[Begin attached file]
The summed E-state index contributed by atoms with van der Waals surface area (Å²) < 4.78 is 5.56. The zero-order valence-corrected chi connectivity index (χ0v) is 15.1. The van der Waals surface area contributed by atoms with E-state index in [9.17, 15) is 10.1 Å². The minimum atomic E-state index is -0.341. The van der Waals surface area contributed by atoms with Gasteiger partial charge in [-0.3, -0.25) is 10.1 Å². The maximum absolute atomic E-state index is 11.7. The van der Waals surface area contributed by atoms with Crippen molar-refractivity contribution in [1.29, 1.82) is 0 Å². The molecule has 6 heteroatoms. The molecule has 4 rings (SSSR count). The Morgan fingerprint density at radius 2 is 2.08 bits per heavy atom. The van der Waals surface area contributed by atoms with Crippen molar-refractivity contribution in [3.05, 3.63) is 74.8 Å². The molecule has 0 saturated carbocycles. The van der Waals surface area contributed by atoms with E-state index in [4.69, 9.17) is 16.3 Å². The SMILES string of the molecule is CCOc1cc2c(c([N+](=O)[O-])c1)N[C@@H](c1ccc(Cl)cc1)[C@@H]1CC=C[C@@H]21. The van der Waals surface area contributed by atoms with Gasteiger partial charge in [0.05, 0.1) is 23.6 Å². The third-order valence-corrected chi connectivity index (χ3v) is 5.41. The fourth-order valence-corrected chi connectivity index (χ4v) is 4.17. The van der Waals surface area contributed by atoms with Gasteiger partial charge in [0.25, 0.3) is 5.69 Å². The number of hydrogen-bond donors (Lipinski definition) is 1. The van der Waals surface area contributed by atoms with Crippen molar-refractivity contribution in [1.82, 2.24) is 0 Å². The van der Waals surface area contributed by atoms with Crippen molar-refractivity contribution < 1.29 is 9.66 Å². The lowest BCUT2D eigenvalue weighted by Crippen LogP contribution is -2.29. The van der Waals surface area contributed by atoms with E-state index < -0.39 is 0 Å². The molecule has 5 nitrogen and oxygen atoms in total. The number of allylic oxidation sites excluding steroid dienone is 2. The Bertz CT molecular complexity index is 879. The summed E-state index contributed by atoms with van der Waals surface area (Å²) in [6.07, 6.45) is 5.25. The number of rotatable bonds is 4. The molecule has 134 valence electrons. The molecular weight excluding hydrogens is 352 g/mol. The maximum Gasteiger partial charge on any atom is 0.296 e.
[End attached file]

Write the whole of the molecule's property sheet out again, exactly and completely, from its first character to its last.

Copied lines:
The summed E-state index contributed by atoms with van der Waals surface area (Å²) < 4.78 is 5.56. The zero-order valence-corrected chi connectivity index (χ0v) is 15.1. The van der Waals surface area contributed by atoms with E-state index in [9.17, 15) is 10.1 Å². The minimum atomic E-state index is -0.341. The van der Waals surface area contributed by atoms with Gasteiger partial charge in [-0.3, -0.25) is 10.1 Å². The maximum absolute atomic E-state index is 11.7. The van der Waals surface area contributed by atoms with Crippen molar-refractivity contribution in [1.29, 1.82) is 0 Å². The molecule has 6 heteroatoms. The molecule has 4 rings (SSSR count). The Morgan fingerprint density at radius 2 is 2.08 bits per heavy atom. The van der Waals surface area contributed by atoms with Crippen molar-refractivity contribution in [3.05, 3.63) is 74.8 Å². The molecule has 0 saturated carbocycles. The van der Waals surface area contributed by atoms with E-state index in [4.69, 9.17) is 16.3 Å². The SMILES string of the molecule is CCOc1cc2c(c([N+](=O)[O-])c1)N[C@@H](c1ccc(Cl)cc1)[C@@H]1CC=C[C@@H]21. The van der Waals surface area contributed by atoms with Gasteiger partial charge in [0.05, 0.1) is 23.6 Å². The third-order valence-corrected chi connectivity index (χ3v) is 5.41. The fourth-order valence-corrected chi connectivity index (χ4v) is 4.17. The van der Waals surface area contributed by atoms with Gasteiger partial charge in [0.25, 0.3) is 5.69 Å². The number of hydrogen-bond donors (Lipinski definition) is 1. The van der Waals surface area contributed by atoms with Crippen molar-refractivity contribution in [1.82, 2.24) is 0 Å². The van der Waals surface area contributed by atoms with Crippen molar-refractivity contribution < 1.29 is 9.66 Å². The lowest BCUT2D eigenvalue weighted by Crippen LogP contribution is -2.29. The van der Waals surface area contributed by atoms with E-state index < -0.39 is 0 Å². The molecule has 5 nitrogen and oxygen atoms in total. The number of allylic oxidation sites excluding steroid dienone is 2. The Bertz CT molecular complexity index is 879. The summed E-state index contributed by atoms with van der Waals surface area (Å²) in [6.07, 6.45) is 5.25. The number of rotatable bonds is 4. The molecule has 134 valence electrons. The molecular weight excluding hydrogens is 352 g/mol. The maximum Gasteiger partial charge on any atom is 0.296 e.